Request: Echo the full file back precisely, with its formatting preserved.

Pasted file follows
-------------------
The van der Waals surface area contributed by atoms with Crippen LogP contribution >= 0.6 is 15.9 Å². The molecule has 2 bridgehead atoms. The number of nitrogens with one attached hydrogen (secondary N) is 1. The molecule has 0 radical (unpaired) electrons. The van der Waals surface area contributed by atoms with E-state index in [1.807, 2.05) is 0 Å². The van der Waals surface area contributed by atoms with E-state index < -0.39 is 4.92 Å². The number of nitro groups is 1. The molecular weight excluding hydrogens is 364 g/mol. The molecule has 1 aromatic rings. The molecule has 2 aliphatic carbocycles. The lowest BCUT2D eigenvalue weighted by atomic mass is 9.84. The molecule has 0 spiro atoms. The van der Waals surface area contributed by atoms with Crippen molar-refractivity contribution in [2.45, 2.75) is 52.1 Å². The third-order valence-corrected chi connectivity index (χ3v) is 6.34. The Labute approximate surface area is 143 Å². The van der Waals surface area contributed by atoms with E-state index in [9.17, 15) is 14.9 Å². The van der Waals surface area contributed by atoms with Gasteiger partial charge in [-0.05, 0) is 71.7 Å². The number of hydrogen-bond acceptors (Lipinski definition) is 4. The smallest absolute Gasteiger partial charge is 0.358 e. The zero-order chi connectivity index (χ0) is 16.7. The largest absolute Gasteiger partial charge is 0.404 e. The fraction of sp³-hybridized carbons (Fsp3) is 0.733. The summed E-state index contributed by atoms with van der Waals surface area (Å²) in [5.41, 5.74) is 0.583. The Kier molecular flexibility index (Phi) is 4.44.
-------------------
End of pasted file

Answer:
The van der Waals surface area contributed by atoms with Crippen LogP contribution >= 0.6 is 15.9 Å². The molecule has 2 bridgehead atoms. The number of nitrogens with one attached hydrogen (secondary N) is 1. The molecule has 0 radical (unpaired) electrons. The van der Waals surface area contributed by atoms with E-state index in [1.807, 2.05) is 0 Å². The van der Waals surface area contributed by atoms with E-state index < -0.39 is 4.92 Å². The number of nitro groups is 1. The molecular weight excluding hydrogens is 364 g/mol. The molecule has 1 aromatic rings. The molecule has 2 aliphatic carbocycles. The lowest BCUT2D eigenvalue weighted by atomic mass is 9.84. The molecule has 0 spiro atoms. The van der Waals surface area contributed by atoms with Crippen molar-refractivity contribution in [2.45, 2.75) is 52.1 Å². The third-order valence-corrected chi connectivity index (χ3v) is 6.34. The Labute approximate surface area is 143 Å². The van der Waals surface area contributed by atoms with E-state index in [9.17, 15) is 14.9 Å². The van der Waals surface area contributed by atoms with Gasteiger partial charge in [-0.05, 0) is 71.7 Å². The number of hydrogen-bond acceptors (Lipinski definition) is 4. The smallest absolute Gasteiger partial charge is 0.358 e. The zero-order chi connectivity index (χ0) is 16.7. The largest absolute Gasteiger partial charge is 0.404 e. The fraction of sp³-hybridized carbons (Fsp3) is 0.733. The summed E-state index contributed by atoms with van der Waals surface area (Å²) in [5.41, 5.74) is 0.583. The Kier molecular flexibility index (Phi) is 4.44.